Case number: OIC-55208-D8L9C5
I find that section 37(1) of the FOI Act applies to the withheld parts of the records. This is subject to the consideration of sections 37(2) and (5), however.
Section 37(2) - exceptions to section 37(1)
Section 37(2) of the FOI Act sets out certain circumstances in which 37(1) does not apply. Section 37(2)(a) provides for the grant of access to personal information relating to the requester. I am satisfied that some of the withheld personal information relating to the applicant is inextricably linked to personal information relating to other identifiable individuals. Section 37(7) provides that, notwithstanding section 37(2)(a), a record shall be refused where access to it would, in addition to involving the disclosure of personal information relating to the requester, also involve the disclosure of personal information relating to an individual or individuals other than the requester. Accordingly, I am satisfied that section 37(2)(a) does not apply in this case. I am also satisfied that the remaining circumstances set out in section 37(2) do not arise.
Section 37(5)(a) - the public interest
In considering section 37(5), I consider that only section 37(5)(a) is relevant in this case. This section provides that a request that would fall to be refused under section 37(1) may still be granted where, on balance, the public interest that the request should be granted outweighs the public interest that the right to privacy of the individuals to whom the information relates should be upheld.
On the matter of where the public interest lies, I have had regard to the comments of the Supreme Court in The Governors and Guardians of the Hospital for the Relief of Poor Lying-In Women v The Information Commissioner 1 I.R. 729,  IESC 26) (the Rotunda case). It is noted that a public interest ("a true public interest recognised by means of a well known and established policy, adopted by the Oireachtas, or by law") should be distinguished from a private interest. Although these comments were made in relation to another provision of the FOI Act, I consider them to be relevant to the consideration of public interest tests generally.
Furthermore, McDermott J., in his December 2016 judgment in the case of F.P. and the Information Commissioner [2014 No. 114 MCA] ("the F.P. case") which was subsequently upheld by the Supreme Court [NOTE: this should read "Court of Appeal"], said that private as opposed to public interests were not a sufficient basis upon which to exercise the discretion in favour of the appellant under the relevant public interest test in that case. He also said that "the ‘public interest’ in granting access is not to be determined on the basis of the appellant’s personal circumstances or desire to explore or pursue civil proceedings or criminal complaints.”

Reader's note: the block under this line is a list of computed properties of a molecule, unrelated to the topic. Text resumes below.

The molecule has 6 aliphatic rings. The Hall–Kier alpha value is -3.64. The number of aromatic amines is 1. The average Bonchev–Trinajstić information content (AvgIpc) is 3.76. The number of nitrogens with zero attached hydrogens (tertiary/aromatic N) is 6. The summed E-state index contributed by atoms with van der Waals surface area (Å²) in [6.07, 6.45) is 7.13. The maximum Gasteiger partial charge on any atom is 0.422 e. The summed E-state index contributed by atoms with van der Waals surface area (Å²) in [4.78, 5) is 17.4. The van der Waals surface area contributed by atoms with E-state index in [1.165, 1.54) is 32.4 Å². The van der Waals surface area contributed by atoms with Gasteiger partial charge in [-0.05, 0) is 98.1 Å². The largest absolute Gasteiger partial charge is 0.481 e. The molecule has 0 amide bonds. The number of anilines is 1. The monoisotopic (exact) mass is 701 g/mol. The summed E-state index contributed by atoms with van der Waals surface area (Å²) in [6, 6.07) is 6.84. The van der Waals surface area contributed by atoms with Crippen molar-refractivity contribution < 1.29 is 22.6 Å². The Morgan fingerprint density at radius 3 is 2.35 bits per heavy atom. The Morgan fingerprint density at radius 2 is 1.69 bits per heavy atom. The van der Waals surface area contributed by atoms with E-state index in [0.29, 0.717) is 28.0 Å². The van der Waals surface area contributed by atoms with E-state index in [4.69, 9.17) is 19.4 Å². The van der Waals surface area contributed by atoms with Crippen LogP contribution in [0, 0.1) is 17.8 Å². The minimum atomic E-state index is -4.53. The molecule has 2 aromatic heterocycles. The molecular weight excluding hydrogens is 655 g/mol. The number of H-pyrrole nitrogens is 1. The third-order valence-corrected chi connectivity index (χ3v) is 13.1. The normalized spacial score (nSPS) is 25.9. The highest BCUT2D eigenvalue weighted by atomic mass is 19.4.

The applicant says that she lost her job with TUSLA as a result of information in a particular report. She says that she was not informed prior to being dismissed and was not given any right of reply to the report, made aware of any investigation, or given any information about this further to her FOI request. She says that she has not been able to get a job since, that her life is destroyed and that she needs access to the records in order to get the answers that she has been looking for.
While I sympathise with the applicant, it is not appropriate for me to direct the release of third party personal information in the public interest, effectively to the world at large, on this basis. It is clear from the Rotunda and F.P. cases that I cannot take into account her private interests in the grant of access to the withheld information.
Neither is it appropriate for me to direct TUSLA to grant access to the withheld parts of the records on the basis of assertions to the effect that its actions in relation to the applicant may have been unfair. As the Commissioner said in his composite decision in cases 090261/090262/090263, "I believe that the recognition of a public interest in promoting procedural fairness through FOI is more properly understood as an acknowledgement that the public interest in openness and accountability is entitled to significant weight when the constitutional rights of individuals may be affected by the actions of public bodies. It does not mean that it is for me as the Information Commissioner to determine the precise scope of what fair procedures would have required of a public body in a certain set of circumstances."
In this case, there is a public interest, recognised by the FOI Act, in establishing that TUSLA carried out its functions, including in relation to the applicant, in a way that was consistent with the principles of natural and constitutional justice. It is entitled to significant weight in this case. While this public interest has been served to some extent by those records and parts of records that have been released further to the applicant's FOI request, I accept that it would be further served if access to the requested records was granted in full.
On the other hand, both the language of section 37 and the Long Title to the FOI Act recognise a very strong public interest in protecting the right to privacy (which has a Constitutional dimension, as one of the un-enumerated personal rights under the Constitution). It is also relevant that the release of a record under the FOI Act is understood, effectively, to be equivalent to its release to the world at large. I am satisfied that placing the withheld excerpts in the public domain would significantly breach the rights to privacy of individuals other than the applicant.
I find that the public interest in favour of granting access to the withheld parts of the records does not outweigh the public interest that the right to privacy of individuals other than the applicant should be upheld.